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Slingboxes, streaming video way before it was cool, go dark tomorrow

The device that brought web-streaming TV to the masses will lose cloud support.



Enlarge / The original Slingbox, on display at the 2006 Consumer Electronics Show. Key indicators this was a long time ago include the Toshiba Satellite laptop used for the demonstration (and the giant glossy UI buttons). (credit: Getty Images)

Slingbox, the device and service that was into streaming digital television long before the world was ready for it, will die a cloud-based server death Wednesday, November 9. The service was nearly 17 years old.

Sling Media announced two years ago that the Slingbox would be discontinued, noting that “all Slingbox devices and services will become inoperable.” The reason given was decreased demand. Being able to watch the video that would normally be on your television on a non-television screen was a novel—and legally contentious—thing back when Sling started in 2005. Today, there is more content than you can possibly watch in a lifetime, available on devices that can connect from almost anywhere, willingly offered by every major media company and sports league.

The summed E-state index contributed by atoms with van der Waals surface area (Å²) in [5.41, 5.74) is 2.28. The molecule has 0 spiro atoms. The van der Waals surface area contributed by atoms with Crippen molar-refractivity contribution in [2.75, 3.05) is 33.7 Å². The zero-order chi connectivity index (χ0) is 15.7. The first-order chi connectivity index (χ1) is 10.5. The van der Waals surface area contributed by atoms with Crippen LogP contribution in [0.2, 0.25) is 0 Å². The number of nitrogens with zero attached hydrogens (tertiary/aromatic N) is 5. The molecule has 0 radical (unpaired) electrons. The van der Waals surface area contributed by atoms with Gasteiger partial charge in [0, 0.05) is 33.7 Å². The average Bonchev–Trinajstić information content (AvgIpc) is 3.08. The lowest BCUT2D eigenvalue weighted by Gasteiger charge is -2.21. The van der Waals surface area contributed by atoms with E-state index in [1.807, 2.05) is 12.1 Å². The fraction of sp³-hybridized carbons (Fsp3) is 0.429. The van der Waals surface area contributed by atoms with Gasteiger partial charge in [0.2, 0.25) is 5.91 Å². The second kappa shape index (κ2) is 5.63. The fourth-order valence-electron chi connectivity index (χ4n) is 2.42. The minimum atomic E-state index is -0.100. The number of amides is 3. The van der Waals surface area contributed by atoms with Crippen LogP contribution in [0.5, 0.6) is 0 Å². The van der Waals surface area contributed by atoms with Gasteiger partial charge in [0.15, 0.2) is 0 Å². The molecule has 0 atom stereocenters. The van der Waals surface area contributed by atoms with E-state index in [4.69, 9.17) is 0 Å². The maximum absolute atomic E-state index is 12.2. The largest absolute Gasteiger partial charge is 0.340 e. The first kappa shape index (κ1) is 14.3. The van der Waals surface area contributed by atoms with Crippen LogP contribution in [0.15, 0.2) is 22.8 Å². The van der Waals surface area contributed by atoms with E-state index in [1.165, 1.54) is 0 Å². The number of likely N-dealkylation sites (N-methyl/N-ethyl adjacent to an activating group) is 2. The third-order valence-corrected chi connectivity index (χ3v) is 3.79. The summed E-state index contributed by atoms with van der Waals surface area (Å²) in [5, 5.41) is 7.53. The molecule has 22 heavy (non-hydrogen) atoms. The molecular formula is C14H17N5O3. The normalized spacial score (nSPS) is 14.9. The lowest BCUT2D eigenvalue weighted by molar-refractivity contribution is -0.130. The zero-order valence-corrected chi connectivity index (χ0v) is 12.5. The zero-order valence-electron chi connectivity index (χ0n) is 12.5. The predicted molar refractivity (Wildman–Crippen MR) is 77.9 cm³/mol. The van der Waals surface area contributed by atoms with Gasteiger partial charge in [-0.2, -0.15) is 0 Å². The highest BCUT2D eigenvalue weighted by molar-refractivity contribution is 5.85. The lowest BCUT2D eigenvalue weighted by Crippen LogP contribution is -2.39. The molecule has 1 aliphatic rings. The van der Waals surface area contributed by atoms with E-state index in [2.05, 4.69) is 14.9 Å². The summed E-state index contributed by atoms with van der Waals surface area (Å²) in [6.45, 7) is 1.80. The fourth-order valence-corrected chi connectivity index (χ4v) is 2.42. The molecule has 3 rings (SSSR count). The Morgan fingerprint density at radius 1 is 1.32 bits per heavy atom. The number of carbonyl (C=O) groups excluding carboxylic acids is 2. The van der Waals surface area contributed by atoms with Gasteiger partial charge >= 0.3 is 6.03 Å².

Sling was born out of two rich fields: General Magic, the Apple spin-off company where founder Blake Krikorian worked in the early 1990s, and San Francisco Giants baseball in 2002. Krikorian and his brother, Jason, traveled frequently back then while building their own consulting firm. The Giants were headed to the World Series that year, and the Krikorian brothers wanted to watch, or at least listen. They found that they were either blacked out by local broadcast agreements or asked to pay additional fees to stream the games on top of the cable and Internet they already paid for at home.

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